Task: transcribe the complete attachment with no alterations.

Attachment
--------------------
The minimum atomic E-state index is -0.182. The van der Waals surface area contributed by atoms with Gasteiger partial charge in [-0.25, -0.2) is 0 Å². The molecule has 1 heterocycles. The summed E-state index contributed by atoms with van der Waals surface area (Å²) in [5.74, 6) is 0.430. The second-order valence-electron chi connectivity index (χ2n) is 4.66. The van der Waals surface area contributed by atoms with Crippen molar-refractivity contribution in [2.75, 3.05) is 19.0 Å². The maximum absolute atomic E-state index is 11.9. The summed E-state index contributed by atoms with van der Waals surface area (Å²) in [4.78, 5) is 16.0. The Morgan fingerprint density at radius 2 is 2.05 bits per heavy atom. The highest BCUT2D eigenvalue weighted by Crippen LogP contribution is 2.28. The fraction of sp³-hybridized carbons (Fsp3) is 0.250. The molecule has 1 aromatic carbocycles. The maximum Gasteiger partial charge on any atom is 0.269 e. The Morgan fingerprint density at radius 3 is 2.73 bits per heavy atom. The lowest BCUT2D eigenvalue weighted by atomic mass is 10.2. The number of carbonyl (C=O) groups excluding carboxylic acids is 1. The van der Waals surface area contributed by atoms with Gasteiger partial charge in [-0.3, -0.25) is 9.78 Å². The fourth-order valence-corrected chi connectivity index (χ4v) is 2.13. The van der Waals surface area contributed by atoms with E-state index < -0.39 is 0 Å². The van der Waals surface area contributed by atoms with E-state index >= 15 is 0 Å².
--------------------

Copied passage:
The minimum atomic E-state index is -0.182. The van der Waals surface area contributed by atoms with Gasteiger partial charge in [-0.25, -0.2) is 0 Å². The molecule has 1 heterocycles. The summed E-state index contributed by atoms with van der Waals surface area (Å²) in [5.74, 6) is 0.430. The second-order valence-electron chi connectivity index (χ2n) is 4.66. The van der Waals surface area contributed by atoms with Crippen molar-refractivity contribution in [2.75, 3.05) is 19.0 Å². The maximum absolute atomic E-state index is 11.9. The summed E-state index contributed by atoms with van der Waals surface area (Å²) in [4.78, 5) is 16.0. The Morgan fingerprint density at radius 2 is 2.05 bits per heavy atom. The highest BCUT2D eigenvalue weighted by Crippen LogP contribution is 2.28. The fraction of sp³-hybridized carbons (Fsp3) is 0.250. The molecule has 1 aromatic carbocycles. The maximum Gasteiger partial charge on any atom is 0.269 e. The Morgan fingerprint density at radius 3 is 2.73 bits per heavy atom. The lowest BCUT2D eigenvalue weighted by atomic mass is 10.2. The number of carbonyl (C=O) groups excluding carboxylic acids is 1. The van der Waals surface area contributed by atoms with Gasteiger partial charge in [-0.3, -0.25) is 9.78 Å². The fourth-order valence-corrected chi connectivity index (χ4v) is 2.13. The van der Waals surface area contributed by atoms with E-state index < -0.39 is 0 Å². The van der Waals surface area contributed by atoms with E-state index >= 15 is 0 Å².